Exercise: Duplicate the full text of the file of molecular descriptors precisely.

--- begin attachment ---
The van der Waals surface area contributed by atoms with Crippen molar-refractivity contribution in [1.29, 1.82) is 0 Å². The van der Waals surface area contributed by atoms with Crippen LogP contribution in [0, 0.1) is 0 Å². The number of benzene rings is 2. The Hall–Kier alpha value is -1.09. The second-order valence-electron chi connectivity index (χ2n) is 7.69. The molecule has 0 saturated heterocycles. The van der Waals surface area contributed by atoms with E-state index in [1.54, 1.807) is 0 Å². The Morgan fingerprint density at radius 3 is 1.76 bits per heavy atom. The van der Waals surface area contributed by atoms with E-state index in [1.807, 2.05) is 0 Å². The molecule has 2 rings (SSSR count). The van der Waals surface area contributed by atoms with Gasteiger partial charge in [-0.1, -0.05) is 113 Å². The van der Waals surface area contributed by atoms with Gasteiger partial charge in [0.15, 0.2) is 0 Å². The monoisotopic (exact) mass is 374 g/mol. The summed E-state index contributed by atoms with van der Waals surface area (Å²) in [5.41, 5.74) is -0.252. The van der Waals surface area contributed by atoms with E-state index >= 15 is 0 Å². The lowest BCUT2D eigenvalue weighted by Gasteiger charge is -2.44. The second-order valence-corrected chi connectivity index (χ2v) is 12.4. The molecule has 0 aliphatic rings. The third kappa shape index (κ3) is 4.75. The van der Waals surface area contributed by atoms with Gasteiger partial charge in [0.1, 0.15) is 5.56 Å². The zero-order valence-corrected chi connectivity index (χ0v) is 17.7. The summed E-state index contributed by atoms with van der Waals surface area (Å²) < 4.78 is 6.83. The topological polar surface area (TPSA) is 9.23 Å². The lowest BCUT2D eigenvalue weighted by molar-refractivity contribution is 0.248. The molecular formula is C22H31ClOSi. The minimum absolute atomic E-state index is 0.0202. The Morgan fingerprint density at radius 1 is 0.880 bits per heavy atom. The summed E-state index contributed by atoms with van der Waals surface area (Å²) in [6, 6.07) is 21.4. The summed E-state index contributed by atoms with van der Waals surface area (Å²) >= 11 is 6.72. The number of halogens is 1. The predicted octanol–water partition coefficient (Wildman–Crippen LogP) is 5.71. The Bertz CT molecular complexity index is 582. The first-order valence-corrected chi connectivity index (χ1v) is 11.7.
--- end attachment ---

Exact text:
The van der Waals surface area contributed by atoms with Crippen molar-refractivity contribution in [1.29, 1.82) is 0 Å². The van der Waals surface area contributed by atoms with Crippen LogP contribution in [0, 0.1) is 0 Å². The number of benzene rings is 2. The Hall–Kier alpha value is -1.09. The second-order valence-electron chi connectivity index (χ2n) is 7.69. The molecule has 0 saturated heterocycles. The van der Waals surface area contributed by atoms with E-state index in [1.54, 1.807) is 0 Å². The Morgan fingerprint density at radius 3 is 1.76 bits per heavy atom. The van der Waals surface area contributed by atoms with E-state index in [1.807, 2.05) is 0 Å². The molecule has 2 rings (SSSR count). The van der Waals surface area contributed by atoms with Gasteiger partial charge in [-0.1, -0.05) is 113 Å². The van der Waals surface area contributed by atoms with Gasteiger partial charge in [0.15, 0.2) is 0 Å². The monoisotopic (exact) mass is 374 g/mol. The summed E-state index contributed by atoms with van der Waals surface area (Å²) in [5.41, 5.74) is -0.252. The van der Waals surface area contributed by atoms with E-state index >= 15 is 0 Å². The lowest BCUT2D eigenvalue weighted by Gasteiger charge is -2.44. The second-order valence-corrected chi connectivity index (χ2v) is 12.4. The molecule has 0 aliphatic rings. The third kappa shape index (κ3) is 4.75. The van der Waals surface area contributed by atoms with Gasteiger partial charge in [0.1, 0.15) is 5.56 Å². The zero-order valence-corrected chi connectivity index (χ0v) is 17.7. The summed E-state index contributed by atoms with van der Waals surface area (Å²) < 4.78 is 6.83. The topological polar surface area (TPSA) is 9.23 Å². The lowest BCUT2D eigenvalue weighted by molar-refractivity contribution is 0.248. The molecular formula is C22H31ClOSi. The minimum absolute atomic E-state index is 0.0202. The Morgan fingerprint density at radius 1 is 0.880 bits per heavy atom. The summed E-state index contributed by atoms with van der Waals surface area (Å²) in [6, 6.07) is 21.4. The summed E-state index contributed by atoms with van der Waals surface area (Å²) >= 11 is 6.72. The number of halogens is 1. The predicted octanol–water partition coefficient (Wildman–Crippen LogP) is 5.71. The Bertz CT molecular complexity index is 582. The first-order valence-corrected chi connectivity index (χ1v) is 11.7.